In February 2011, a court in Lago Agrio, Ecuador issued an $18 billion judgment—later reduced to $9.5 billion—against Chevron. This judgment is illegitimate because of documented evidence of fraud and unethical action by the plaintiffs' lawyers as well as the Ecuadorian government and judiciary.
A former Ecuadorian judge acknowledged his direct involvement in orchestrating a fraudulent judgment against Chevron. In a sworn declaration filed on January 28, 2013, in New York federal court, Alberto Guerra, who presided over the case when it was first filed in 2003, reveals that he was paid thousands of dollars by the plaintiffs' lawyers and a subsequent judge, Nicholas Zambrano, for illegally ghostwriting judicial orders issued by Zambrano and steering the case in the plaintiffs' favor. Guerra, who is no longer a judge, attests that the plaintiffs' lawyers were permitted to draft the $18 billion judgment in their own favor after they promised to pay Zambrano a $500,000 bribe out of the judgment's enforcement proceeds, and that Guerra then reviewed the plaintiffs' lawyers' draft for Zambrano before the judge issued it as his own.
Guerra's declaration, which is corroborated by computer, bank and shipping records, as well as the plaintiffs' lawyers' own internal e-mails, provides a direct account of corruption that has tainted the trial for years, all of which will be examined at the upcoming RICO trial. Read more about Guerra's Admissions.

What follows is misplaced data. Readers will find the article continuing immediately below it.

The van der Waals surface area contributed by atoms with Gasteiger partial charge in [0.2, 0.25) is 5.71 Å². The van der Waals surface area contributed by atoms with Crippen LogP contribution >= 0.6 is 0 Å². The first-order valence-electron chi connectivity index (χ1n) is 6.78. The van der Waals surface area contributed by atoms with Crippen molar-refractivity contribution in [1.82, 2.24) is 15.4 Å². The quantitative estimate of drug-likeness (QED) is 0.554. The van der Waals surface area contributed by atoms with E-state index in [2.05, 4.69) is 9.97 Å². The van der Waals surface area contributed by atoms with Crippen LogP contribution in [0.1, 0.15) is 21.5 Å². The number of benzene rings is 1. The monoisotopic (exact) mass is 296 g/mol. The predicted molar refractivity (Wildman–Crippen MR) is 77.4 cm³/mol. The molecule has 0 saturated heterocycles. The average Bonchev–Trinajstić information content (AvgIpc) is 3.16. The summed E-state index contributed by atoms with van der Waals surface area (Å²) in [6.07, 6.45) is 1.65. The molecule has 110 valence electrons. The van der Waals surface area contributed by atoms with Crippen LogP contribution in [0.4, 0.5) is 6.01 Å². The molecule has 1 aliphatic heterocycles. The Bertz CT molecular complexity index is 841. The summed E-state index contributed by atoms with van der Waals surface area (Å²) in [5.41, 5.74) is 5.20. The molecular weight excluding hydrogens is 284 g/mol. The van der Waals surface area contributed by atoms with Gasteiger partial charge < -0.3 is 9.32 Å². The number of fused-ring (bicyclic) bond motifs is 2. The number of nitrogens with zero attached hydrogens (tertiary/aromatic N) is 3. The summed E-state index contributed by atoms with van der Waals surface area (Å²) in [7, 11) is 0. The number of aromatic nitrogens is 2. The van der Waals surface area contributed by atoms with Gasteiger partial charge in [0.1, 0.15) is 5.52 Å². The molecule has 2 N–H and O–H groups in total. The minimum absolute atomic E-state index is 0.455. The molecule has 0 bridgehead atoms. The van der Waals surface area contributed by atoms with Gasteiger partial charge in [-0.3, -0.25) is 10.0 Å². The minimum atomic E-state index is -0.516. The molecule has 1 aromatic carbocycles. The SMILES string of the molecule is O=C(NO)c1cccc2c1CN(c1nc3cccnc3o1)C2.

In addition, the environmental damages claims that underlay the February 2011 judgment have also been proven to be the result of fraud. On April 12, 2013, the plaintiffs' chief environmental consultants, Boulder, Colo.-based Stratus Consulting, filed sworn statements detailing their knowledge of the plaintiffs' lawyers' misconduct and testifying that there is no scientific merit to the allegations against Chevron.
In sworn declarations (here and here), senior Stratus executives detail the role the firm and the plaintiffs' lawyers played in drafting the supposedly independent damages report of Richard Cabrera, which serves as an evidentiary basis of the 2011 judgment against Chevron in Ecuador. The testimony also provides a direct account of lead plaintiffs' lawyer Steven Donziger's control of the "Cabrera Report" process and the pressure Donziger applied to contrive damages attributed to Chevron.
For information on additional evidence of fraudulent behavior by the plaintiffs' representatives, read more.